Step 2 – Fold the wire under the joining of the treble hooks and back up the shank. Holding the wire and hook tightly with one hand, wrap the wire tightly around the shank of the hook 3 or 4 times. You may find this a little difficult as the wire always wants to spring off. Before you let it go, though, pass the loose end through the eye of the treble again.
Step 3 – I like to pass this loose end now through the small loop created when you folded the wire under the joint of the trebles in step 2 (see also diagram). This just tucks the loose end tightly to the shank of the treble. Some anglers like to pass it through all the wraps along the shank, but once the cover (step 4) is fitted this no longer matters, in my opinion.
Stage 4 – At this stage you can decide how long you want the finished trace to be and cut the wire from the main spool. At least 15 inches and more likely 18-20 inches would be preferred. Onto that new end, pass on a Treble Cover in whichever size and colour you prefer. Push it along until it goes over the shank of the treble and the flatter end is just covering the eye of the hook.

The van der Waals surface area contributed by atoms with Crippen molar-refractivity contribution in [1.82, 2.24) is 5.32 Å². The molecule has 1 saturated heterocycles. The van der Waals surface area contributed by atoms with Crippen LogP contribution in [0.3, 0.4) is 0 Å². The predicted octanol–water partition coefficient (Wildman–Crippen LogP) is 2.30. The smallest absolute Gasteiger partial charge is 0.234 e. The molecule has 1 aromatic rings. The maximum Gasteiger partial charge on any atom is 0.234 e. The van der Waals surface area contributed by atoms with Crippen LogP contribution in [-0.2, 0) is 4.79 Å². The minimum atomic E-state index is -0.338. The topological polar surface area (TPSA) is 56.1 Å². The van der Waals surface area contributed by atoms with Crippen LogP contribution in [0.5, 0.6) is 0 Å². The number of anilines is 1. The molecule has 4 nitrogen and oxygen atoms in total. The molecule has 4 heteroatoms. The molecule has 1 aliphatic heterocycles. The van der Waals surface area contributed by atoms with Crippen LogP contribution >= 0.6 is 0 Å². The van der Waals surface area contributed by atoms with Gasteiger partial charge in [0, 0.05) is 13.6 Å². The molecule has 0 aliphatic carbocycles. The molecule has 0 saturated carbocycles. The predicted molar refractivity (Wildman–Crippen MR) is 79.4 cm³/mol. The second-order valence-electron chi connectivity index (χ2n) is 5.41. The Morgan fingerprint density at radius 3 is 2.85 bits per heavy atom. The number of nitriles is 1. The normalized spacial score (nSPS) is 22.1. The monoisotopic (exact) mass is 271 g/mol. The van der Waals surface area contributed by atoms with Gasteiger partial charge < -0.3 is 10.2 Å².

Step 5 – That’s the intermediate hook done. Now to the end hook, push on a small crimp cover, again whichever colour red or black, and also a crimp for the wire. Pass the wire through the eye of the hook and back onto itself leaving around 4 inches between both hooks. Some anglers like to go through the eye twice and I have done this in the past putting in an overhand knot also (see above right), but I found lately that it isn’t necessary and adds no further strength to the finished item.
Step 6 – Cut the folded over piece so that it leaves enough wire to be covered by the crimp and no more. Now using crimping pliers (use normal pliers at a pinch, but they’re not as good), press down hard to seal the crimp. Push the crimp cover over the crimp and UP TO (not over) the hook’s eye.
Step 7 – This is similar to Step 6, but instead of the hook, you’ll attach a swivel. So push on a large crimp cover (only in black) and a crimp and pass the end of the wire through the swivel’s eye. Fold back and cut to length, as before, and use the crimping pliers to seal it. This time, pass the crimp cover over the crimp and eye and halfway up the barrel of the swivel for a really neat job.